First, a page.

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Was I Wrong To Walk Out of the Job Interview?

Source | LinkedIn : By Liz Ryan

Dear Liz,

I am a devoted follower of yours and you’ve helped me a lot. I did something new this week. I walked out of a job interview halfway through. It was a sketchy situation from the beginning.

The people I communicated with about the interview with didn’t communicate with one another. I pressed through all that to get to the interview but when I got there, the person I was scheduled to meet (Allan) was out  of the office and they couldn’t find him.

They wanted me to meet someone else. They called everyone they could trying to find someone to interview me.

Finally they found Nan to do it. After the receptionist talked to Nan, it still took her thirty-five minutes to come and get me from the lobby.  If anyone had been flustered or apologetic I would have felt better, but it seemed like a normal day at the office to them.

I waited about an hour and Nan finally came out of her office. She took me into the conference room and asked me three questions:

  • Why do you want to work here?
  • What makes you a great hire for us? and
  • What’s your greatest weakness?

I told her that I could share the reasons I was interested in learning more about the job, but that it would be premature to say I already wanted to work there.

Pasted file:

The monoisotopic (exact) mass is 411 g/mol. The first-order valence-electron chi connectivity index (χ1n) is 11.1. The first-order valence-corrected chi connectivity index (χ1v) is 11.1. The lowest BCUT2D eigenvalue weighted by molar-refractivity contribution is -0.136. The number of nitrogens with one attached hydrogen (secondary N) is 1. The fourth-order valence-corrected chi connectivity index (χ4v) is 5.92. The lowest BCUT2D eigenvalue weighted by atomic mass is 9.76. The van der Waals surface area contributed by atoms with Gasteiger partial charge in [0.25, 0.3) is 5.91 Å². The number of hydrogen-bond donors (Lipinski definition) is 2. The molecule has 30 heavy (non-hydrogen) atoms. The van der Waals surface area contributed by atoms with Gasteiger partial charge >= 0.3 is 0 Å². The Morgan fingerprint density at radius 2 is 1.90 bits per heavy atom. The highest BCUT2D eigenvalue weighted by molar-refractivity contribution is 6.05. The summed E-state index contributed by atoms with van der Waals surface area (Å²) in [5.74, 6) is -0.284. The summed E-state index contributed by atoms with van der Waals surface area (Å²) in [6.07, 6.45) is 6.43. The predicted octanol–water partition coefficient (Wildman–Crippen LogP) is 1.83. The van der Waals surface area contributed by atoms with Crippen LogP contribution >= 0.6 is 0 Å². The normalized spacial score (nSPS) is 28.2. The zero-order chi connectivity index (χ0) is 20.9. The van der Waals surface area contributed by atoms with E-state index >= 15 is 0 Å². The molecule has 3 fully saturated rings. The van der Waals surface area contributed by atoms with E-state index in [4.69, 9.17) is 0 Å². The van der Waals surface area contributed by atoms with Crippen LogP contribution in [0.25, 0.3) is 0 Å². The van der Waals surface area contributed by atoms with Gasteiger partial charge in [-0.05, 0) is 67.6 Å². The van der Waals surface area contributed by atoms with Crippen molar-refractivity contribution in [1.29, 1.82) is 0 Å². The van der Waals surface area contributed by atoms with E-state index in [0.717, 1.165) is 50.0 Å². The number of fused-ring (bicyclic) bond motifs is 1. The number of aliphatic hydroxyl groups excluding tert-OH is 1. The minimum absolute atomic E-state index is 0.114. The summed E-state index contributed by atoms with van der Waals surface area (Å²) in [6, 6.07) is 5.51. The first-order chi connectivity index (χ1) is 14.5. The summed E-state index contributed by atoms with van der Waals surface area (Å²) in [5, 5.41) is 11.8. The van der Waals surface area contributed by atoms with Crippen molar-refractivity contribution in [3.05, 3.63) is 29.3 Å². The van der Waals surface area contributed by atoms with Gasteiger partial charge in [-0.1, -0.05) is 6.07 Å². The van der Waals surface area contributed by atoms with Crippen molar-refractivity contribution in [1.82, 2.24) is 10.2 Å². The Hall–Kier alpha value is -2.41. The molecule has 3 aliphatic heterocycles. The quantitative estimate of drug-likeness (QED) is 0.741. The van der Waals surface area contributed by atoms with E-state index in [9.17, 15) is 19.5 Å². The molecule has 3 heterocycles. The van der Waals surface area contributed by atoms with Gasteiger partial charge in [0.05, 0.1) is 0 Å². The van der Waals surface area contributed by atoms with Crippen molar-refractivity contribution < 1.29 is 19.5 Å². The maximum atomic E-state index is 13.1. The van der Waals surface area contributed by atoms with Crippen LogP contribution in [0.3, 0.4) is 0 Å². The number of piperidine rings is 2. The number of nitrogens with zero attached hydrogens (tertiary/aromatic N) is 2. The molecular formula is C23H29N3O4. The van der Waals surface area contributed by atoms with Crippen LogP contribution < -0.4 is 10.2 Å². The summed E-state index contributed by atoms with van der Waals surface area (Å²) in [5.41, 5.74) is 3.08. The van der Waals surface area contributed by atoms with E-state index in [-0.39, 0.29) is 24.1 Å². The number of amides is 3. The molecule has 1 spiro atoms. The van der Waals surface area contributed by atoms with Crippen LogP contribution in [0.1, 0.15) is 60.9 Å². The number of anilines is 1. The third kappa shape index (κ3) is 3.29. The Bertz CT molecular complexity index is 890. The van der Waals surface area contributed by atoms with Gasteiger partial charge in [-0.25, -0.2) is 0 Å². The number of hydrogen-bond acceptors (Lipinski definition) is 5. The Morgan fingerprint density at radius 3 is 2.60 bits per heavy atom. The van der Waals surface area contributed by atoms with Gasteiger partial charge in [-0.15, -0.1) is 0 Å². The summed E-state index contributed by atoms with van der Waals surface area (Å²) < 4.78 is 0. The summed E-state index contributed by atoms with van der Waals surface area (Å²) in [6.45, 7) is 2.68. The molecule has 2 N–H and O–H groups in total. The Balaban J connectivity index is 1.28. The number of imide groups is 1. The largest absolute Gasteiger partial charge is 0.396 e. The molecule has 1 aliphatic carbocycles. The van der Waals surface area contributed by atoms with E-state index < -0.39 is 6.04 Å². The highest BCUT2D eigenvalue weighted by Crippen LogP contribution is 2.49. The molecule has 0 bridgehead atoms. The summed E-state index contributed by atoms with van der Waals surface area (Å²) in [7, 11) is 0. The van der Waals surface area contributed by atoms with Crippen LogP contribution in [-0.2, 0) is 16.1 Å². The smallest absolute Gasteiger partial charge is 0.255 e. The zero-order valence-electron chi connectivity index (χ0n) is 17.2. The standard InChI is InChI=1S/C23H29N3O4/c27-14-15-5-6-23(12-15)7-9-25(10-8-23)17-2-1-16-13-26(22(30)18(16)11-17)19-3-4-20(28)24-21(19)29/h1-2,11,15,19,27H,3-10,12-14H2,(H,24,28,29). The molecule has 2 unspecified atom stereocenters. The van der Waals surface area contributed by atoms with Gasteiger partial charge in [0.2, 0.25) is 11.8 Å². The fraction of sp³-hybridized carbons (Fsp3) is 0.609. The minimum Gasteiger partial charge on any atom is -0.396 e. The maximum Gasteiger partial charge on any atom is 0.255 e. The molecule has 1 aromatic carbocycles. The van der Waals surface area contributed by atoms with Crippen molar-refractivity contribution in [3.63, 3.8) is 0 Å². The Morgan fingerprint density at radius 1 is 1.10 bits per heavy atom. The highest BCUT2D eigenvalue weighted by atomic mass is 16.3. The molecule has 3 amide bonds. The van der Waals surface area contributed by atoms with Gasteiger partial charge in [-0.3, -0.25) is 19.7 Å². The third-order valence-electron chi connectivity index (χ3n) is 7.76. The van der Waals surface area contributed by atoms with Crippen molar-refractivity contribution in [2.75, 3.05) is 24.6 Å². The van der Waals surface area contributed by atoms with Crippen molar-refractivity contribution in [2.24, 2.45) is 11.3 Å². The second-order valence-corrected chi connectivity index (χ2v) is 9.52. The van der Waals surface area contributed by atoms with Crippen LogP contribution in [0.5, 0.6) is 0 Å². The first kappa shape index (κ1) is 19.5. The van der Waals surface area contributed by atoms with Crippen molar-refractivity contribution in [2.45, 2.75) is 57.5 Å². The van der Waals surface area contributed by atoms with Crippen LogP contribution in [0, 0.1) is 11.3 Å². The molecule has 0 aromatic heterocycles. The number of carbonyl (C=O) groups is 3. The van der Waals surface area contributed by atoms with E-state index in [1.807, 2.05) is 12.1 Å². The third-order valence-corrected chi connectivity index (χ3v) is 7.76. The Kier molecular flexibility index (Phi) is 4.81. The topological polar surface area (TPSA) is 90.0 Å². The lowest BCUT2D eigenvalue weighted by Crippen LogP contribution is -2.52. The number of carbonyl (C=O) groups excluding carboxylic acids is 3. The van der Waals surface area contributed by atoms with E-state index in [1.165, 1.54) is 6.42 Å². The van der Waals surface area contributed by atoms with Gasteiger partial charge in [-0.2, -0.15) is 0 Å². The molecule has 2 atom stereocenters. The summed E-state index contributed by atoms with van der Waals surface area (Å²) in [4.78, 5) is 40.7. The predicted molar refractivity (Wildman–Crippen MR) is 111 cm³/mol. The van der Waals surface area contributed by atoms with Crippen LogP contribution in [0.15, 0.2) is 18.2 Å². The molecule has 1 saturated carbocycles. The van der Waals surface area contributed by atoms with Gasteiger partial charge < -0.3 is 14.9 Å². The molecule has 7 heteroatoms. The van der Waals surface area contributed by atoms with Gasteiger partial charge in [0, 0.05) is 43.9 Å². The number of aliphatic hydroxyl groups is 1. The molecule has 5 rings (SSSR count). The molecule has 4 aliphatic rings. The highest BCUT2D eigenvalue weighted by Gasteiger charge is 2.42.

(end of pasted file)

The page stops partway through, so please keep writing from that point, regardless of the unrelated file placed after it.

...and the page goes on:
I didn’t mention that the first impression the company left on me was not great! I told her what interested me about the job. As for the question “What makes you a great hire for us?”

I said “I can tell you why I will be a great hire for somebody – I can’t say it will be you because you and I have just started talking.”

For the last question I gave her the high-mojo answer you recommend about having cared about my weaknesses at one time but now focusing on my strengths.

Nan did not have my resume with her, or anything to write with or anything to write on. After she got through her three questions, she had nothing more to say, so I started asking her questions.

I thought that was going okay but after a short time she couldn’t answer my most basic questions, and we were out of conversational topics after thirty minutes.

Finally Nan said  “I don’t know whether you are qualified for this job or not, so I don’t want to lead you on, but since you are here you must meet our Director.”

She said she would go get him. I was doubtful because no one had been able to find the Director when I first arrived and they were  looking for someone to interview me. Nan didn’t bother to ask me “Can you wait to speak to our Director?”

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